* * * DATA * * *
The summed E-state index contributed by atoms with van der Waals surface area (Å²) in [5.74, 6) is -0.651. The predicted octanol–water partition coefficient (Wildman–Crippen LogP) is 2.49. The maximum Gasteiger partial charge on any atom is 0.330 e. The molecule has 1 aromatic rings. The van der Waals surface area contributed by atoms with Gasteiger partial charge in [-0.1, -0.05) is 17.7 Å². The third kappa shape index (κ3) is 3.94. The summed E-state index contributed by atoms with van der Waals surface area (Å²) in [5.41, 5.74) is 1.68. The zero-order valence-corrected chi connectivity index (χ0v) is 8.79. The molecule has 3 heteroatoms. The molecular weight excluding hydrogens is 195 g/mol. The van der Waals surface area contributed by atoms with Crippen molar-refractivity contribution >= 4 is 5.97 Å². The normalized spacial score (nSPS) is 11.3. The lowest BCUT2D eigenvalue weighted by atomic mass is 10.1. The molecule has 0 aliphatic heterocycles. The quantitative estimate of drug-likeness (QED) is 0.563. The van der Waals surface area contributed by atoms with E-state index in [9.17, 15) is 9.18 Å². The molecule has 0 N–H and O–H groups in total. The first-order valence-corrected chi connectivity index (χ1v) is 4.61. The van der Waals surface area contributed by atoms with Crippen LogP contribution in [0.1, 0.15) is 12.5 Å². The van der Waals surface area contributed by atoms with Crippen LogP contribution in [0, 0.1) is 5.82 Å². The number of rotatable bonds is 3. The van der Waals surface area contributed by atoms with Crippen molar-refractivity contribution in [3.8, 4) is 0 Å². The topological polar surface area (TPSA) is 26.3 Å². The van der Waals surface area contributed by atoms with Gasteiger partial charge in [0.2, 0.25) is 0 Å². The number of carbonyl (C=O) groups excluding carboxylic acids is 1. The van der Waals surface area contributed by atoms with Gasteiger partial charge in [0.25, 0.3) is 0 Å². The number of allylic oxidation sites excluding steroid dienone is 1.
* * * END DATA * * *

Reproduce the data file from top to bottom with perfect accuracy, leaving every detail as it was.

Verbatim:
The summed E-state index contributed by atoms with van der Waals surface area (Å²) in [5.74, 6) is -0.651. The predicted octanol–water partition coefficient (Wildman–Crippen LogP) is 2.49. The maximum Gasteiger partial charge on any atom is 0.330 e. The molecule has 1 aromatic rings. The van der Waals surface area contributed by atoms with Gasteiger partial charge in [-0.1, -0.05) is 17.7 Å². The third kappa shape index (κ3) is 3.94. The summed E-state index contributed by atoms with van der Waals surface area (Å²) in [5.41, 5.74) is 1.68. The zero-order valence-corrected chi connectivity index (χ0v) is 8.79. The molecule has 3 heteroatoms. The molecular weight excluding hydrogens is 195 g/mol. The van der Waals surface area contributed by atoms with Crippen molar-refractivity contribution >= 4 is 5.97 Å². The normalized spacial score (nSPS) is 11.3. The lowest BCUT2D eigenvalue weighted by atomic mass is 10.1. The molecule has 0 aliphatic heterocycles. The quantitative estimate of drug-likeness (QED) is 0.563. The van der Waals surface area contributed by atoms with E-state index in [9.17, 15) is 9.18 Å². The molecule has 0 N–H and O–H groups in total. The first-order valence-corrected chi connectivity index (χ1v) is 4.61. The van der Waals surface area contributed by atoms with Crippen LogP contribution in [0.1, 0.15) is 12.5 Å². The van der Waals surface area contributed by atoms with Crippen LogP contribution in [0, 0.1) is 5.82 Å². The number of rotatable bonds is 3. The van der Waals surface area contributed by atoms with Crippen molar-refractivity contribution in [3.8, 4) is 0 Å². The topological polar surface area (TPSA) is 26.3 Å². The van der Waals surface area contributed by atoms with Gasteiger partial charge in [0.2, 0.25) is 0 Å². The number of carbonyl (C=O) groups excluding carboxylic acids is 1. The van der Waals surface area contributed by atoms with Gasteiger partial charge in [0.25, 0.3) is 0 Å². The number of allylic oxidation sites excluding steroid dienone is 1.